Spain’s Prime Minister Pedro Sánchez has said that there will be no independence for Catalonia, nor a referendum on the question if his party is returned to power.
‘No is no,’ Sánchez told a Socialist Party (PSOE) meeting at Zaragoza on Sunday, in the northeast region of Aragón, ahead of the 28 April general election.
‘If there is a socialist government, there will be no independence in Catalonia, there will be no referendum for independence and the Spanish constitution in Catalonia will not be violated – that will not happen,’ he said.
Sánchez’s speech came after the socialists’ leader in Catalonia, Miquel Iceta, said in a newspaper interview back in March that if 65% of Catalans wanted independence then ‘democracy must find a mechanism to enable it [a referendum]’.
Iceta’s remarks were heavily criticised by the right-wing opposition People’s Party (PP) and again led to allegations that Sánchez is preparing a deal with Catalonia’s pro-independence parties.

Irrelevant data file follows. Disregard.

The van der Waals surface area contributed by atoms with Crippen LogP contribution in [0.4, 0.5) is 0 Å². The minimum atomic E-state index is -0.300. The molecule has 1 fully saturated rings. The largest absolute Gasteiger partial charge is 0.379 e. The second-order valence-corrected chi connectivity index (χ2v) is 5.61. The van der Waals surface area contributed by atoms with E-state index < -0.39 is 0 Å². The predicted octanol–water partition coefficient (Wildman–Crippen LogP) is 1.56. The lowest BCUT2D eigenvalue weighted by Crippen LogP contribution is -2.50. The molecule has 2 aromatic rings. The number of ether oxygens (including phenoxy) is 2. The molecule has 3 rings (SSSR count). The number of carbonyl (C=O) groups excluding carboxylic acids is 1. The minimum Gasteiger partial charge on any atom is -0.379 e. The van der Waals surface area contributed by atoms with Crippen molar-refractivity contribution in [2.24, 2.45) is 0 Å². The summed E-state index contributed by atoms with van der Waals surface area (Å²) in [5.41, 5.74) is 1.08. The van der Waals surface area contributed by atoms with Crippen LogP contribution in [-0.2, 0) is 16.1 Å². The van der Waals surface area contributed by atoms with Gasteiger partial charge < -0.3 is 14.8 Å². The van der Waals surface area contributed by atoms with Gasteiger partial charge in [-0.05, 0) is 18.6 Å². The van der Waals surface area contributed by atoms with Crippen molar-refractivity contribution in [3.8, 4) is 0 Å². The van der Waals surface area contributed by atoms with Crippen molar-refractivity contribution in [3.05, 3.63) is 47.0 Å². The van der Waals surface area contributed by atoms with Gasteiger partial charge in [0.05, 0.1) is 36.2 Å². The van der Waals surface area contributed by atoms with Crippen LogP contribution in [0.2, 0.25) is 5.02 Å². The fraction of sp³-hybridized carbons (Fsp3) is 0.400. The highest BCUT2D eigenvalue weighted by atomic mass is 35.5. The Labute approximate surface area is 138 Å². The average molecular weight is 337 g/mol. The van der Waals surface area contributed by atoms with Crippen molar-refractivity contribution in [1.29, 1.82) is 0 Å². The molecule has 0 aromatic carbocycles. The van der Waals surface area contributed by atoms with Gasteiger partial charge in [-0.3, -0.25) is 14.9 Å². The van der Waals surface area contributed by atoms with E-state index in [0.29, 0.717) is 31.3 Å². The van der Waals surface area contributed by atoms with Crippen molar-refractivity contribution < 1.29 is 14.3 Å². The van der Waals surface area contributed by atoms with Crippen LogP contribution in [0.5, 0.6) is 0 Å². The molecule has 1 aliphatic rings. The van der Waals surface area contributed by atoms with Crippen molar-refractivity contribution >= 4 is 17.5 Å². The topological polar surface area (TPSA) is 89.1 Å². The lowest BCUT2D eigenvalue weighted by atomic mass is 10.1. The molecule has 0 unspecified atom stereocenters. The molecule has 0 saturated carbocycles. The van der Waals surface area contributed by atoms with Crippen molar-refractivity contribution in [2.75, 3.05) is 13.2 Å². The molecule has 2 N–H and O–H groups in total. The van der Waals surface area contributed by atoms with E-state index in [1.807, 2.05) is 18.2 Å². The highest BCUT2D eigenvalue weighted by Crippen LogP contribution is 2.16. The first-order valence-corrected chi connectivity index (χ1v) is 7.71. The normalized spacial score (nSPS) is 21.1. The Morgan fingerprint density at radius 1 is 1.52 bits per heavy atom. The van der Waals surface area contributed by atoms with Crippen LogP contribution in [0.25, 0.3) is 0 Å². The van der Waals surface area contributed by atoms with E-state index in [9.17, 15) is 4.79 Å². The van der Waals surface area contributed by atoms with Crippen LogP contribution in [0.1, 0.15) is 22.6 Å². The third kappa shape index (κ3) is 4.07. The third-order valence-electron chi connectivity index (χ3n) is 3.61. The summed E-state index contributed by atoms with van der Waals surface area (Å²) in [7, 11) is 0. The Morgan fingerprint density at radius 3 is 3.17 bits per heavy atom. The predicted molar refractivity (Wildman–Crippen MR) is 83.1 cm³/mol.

Back in February, the Spanish prime minister was called a ‘felon,’ ‘illegitimate’, ‘traitor’ and ‘compulsive liar’ by the opposition head Pablo Casado.
The controversy came as Sánchez tried to pass his 2019 budget – which was rejected – and for which he originally needed the support of Catalan pro-independence MPs in the national parliament.
It centred on a decision by Sánchez to accept the presence – as asked by Catalan pro-independence parties – of a neutral ‘rapporteur’ in future talks between parties in the northeastern Spanish region.
Twelve Catalan leaders are on trial in Madrid over an independence referendum that was held on 1 October 2017 despite a court ban, as well as a short-lived declaration of independence that followed.